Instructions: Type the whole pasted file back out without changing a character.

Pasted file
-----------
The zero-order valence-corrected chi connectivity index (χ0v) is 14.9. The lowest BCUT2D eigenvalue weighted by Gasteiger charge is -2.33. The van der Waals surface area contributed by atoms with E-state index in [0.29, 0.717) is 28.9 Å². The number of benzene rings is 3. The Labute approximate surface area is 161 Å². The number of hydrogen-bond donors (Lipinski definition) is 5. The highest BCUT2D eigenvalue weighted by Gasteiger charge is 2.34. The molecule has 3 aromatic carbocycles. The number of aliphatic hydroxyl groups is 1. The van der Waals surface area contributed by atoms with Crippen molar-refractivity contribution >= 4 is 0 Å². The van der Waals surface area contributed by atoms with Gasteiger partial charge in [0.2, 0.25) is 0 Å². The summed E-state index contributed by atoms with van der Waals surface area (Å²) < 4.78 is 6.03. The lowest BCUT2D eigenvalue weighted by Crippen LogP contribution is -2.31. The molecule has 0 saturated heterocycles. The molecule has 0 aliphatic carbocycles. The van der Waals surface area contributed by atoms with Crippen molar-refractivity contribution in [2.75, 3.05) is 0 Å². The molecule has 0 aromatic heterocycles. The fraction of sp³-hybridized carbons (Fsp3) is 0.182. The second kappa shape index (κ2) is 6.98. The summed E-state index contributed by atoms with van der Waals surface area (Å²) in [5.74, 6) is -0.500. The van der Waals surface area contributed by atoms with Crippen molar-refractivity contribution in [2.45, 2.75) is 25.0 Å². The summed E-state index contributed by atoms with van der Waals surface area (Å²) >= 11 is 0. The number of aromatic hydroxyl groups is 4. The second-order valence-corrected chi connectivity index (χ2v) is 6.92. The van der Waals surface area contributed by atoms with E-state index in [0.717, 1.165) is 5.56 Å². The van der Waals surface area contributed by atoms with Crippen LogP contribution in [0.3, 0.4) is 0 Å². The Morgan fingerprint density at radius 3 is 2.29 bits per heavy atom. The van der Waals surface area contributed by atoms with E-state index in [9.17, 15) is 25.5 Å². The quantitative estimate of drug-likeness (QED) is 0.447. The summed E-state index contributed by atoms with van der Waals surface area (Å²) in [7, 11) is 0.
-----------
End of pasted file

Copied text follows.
The zero-order valence-corrected chi connectivity index (χ0v) is 14.9. The lowest BCUT2D eigenvalue weighted by Gasteiger charge is -2.33. The van der Waals surface area contributed by atoms with E-state index in [0.29, 0.717) is 28.9 Å². The number of benzene rings is 3. The Labute approximate surface area is 161 Å². The number of hydrogen-bond donors (Lipinski definition) is 5. The highest BCUT2D eigenvalue weighted by Gasteiger charge is 2.34. The molecule has 3 aromatic carbocycles. The number of aliphatic hydroxyl groups is 1. The van der Waals surface area contributed by atoms with Crippen molar-refractivity contribution >= 4 is 0 Å². The van der Waals surface area contributed by atoms with Gasteiger partial charge in [0.2, 0.25) is 0 Å². The summed E-state index contributed by atoms with van der Waals surface area (Å²) < 4.78 is 6.03. The lowest BCUT2D eigenvalue weighted by Crippen LogP contribution is -2.31. The molecule has 0 saturated heterocycles. The molecule has 0 aliphatic carbocycles. The van der Waals surface area contributed by atoms with Crippen molar-refractivity contribution in [2.75, 3.05) is 0 Å². The molecule has 0 aromatic heterocycles. The fraction of sp³-hybridized carbons (Fsp3) is 0.182. The second kappa shape index (κ2) is 6.98. The summed E-state index contributed by atoms with van der Waals surface area (Å²) in [5.74, 6) is -0.500. The van der Waals surface area contributed by atoms with Crippen molar-refractivity contribution in [2.45, 2.75) is 25.0 Å². The summed E-state index contributed by atoms with van der Waals surface area (Å²) >= 11 is 0. The number of aromatic hydroxyl groups is 4. The second-order valence-corrected chi connectivity index (χ2v) is 6.92. The van der Waals surface area contributed by atoms with E-state index in [0.717, 1.165) is 5.56 Å². The van der Waals surface area contributed by atoms with Crippen LogP contribution in [0.3, 0.4) is 0 Å². The Morgan fingerprint density at radius 3 is 2.29 bits per heavy atom. The van der Waals surface area contributed by atoms with E-state index in [9.17, 15) is 25.5 Å². The quantitative estimate of drug-likeness (QED) is 0.447. The summed E-state index contributed by atoms with van der Waals surface area (Å²) in [7, 11) is 0.